Harvest Moon: Magical Melody cost me around £6 new and sealed from ebay and that included delivery. I'm guessing this isn't the best selling game going then?! It's £11.45 on Amazon at present, so I'm sure you can get this quite cheaply most places.
I got it because I thought it might be a nice simulation game that the grandson and I could play as a team. I could build and run things, and he could make decisions about where things went etc. It can be played by more than one player at a time apparently, but we've not tried this as we only have one nunchuck (which you need to play this game).
At first glance we both thought that this was a really good game. The idea was good, the graphics were appealing and the music was pleasant. We set about following the instructions to get our farm set up. Then we got taken off on a little story journey to find out about some goddess of crops who's been turned to stone - and told that we need to turn her back.
By the time the intro had finished, the grandson was starting to get bored. It took much longer than I expected, a good fifteen minutes at a guess. I can't say that I followed all that was going on either, so the grandson had no chance. I'm an experienced gamer really and have seen most consoles come and go over the years, so it's not like I'm just out of touch with games in general - this one is hard to follow. I assume that really you need to be familiar with other Harvest Moon games to understand the intro properly.
Once the intro was (finally) over we were able to move things around in our little house and get started with the game. Then we could go out and about in the village and enter the various shops. It's a long walk between shops, and we have to go to a seperate screen every time we want to see the map. There are no arrows or any mini maps on screen to help us which I don't think much of.
That's about as far as I can go with this review. Why? Because that's as far as we could go with the game. The instruction booklet tells me absolutely nothing about what we're supposed to be actually doing now! I get that we're supposed to be farming crops and animals, but as it won't let us buy any at the moment, we can't!! We can walk around, talk to people and go back to sleep - that's our lot.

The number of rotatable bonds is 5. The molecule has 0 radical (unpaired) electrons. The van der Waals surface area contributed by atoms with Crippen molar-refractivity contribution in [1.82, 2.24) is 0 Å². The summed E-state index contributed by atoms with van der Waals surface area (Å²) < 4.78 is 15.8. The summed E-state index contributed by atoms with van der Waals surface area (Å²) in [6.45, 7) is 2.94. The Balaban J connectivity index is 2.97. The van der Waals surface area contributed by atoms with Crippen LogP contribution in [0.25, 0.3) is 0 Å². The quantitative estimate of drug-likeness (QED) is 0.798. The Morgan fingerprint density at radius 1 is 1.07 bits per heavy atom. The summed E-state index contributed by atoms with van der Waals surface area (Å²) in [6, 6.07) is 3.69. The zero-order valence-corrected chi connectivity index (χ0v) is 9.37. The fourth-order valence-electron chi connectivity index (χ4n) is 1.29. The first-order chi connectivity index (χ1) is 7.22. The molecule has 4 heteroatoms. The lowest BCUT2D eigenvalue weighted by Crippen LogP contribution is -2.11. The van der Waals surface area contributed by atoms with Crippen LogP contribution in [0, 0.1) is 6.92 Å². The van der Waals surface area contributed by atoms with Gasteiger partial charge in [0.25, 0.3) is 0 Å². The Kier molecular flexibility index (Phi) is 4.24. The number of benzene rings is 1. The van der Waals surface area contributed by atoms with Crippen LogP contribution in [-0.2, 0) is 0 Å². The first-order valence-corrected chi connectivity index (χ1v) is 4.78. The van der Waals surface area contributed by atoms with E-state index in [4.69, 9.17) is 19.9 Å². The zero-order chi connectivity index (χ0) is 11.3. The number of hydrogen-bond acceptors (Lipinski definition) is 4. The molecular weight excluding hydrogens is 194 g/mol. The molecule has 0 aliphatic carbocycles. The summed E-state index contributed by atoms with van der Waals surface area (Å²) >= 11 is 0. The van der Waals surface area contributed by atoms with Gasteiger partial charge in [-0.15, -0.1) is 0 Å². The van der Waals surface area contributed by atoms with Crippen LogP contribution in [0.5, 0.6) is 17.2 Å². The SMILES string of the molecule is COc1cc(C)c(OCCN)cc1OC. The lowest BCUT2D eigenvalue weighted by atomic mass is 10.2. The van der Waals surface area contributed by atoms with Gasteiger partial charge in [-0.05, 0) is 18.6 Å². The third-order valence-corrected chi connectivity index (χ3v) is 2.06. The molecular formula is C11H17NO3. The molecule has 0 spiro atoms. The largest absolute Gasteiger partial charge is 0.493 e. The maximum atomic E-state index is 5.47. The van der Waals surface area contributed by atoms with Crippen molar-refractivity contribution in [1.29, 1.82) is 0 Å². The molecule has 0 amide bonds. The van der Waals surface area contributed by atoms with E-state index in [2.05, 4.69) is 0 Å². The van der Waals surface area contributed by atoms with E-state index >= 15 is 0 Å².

I'm not even going to try and find out how to play this. It's clearly not the nice easy, twee game that it appears to be from the cute cover art and cheery, short blurb. It's a bit more complicated than that, and definitely intended for older children and young adults who have experience of this game. I do wonder if perhaps it works better on a different console even? Like the concept, but hate this game.
Welcome to the world of Harvest Moon, the land of farming? Yes, like in all the HM series you play as a farmer, though in this world you get the choice to play either as a boy or a girl, growing crops and raising animals on your farm, but here's a twist. The Harvest Goddess has found herself turned to stone by, well, herself, as people have forgotten her and forgotten about nature. Your duty, besides crop growing and animal raising, is to find 100 musical notes, resurrecting the instruments that will play the melody that awakens the Goddess (hence the name, eh?)
An addictive little game, the graphics though childish looking (especially for the characters themselves) are only the front of the whole, visually appealing you will see various types of weather, from sunshine to rain, from snow to storms (though you can't leave your house, hope the animals have enough to eat). Doing various activities in the game you will slowly uncover each musical note, eventually helping release the Goddess. Though you only need fifty to do this, then get given "end credits", you can continue on your game after this to collect the rest. Somewhere amongst your crop growing, animal raising and note collecting, you will be given several bachelor/ette choices dependant on which gender you choose, whom you will marry (once upgrading your house, you must build as well) and have children with (who may carry on your lineage). With events throughout each month to compete in or attend, a mine to search and explore, finding jewels for wealth or gifting, and certain types of rocks for tool upgrades, you're sure to find something to do. One hour in game is one minute real time, at a rough, keeping you going through the HM days like a breeze and your heads straight on the game, many I'm sure will find this a worthwhile game, whether for beginners to the series or old fans.
My only qualm with this game would be the length of time cutscenes can take before you're able to do anything (IE getting musical instruments), as well as the low choice of background music, but that's easily set aside when you're playing the game itself.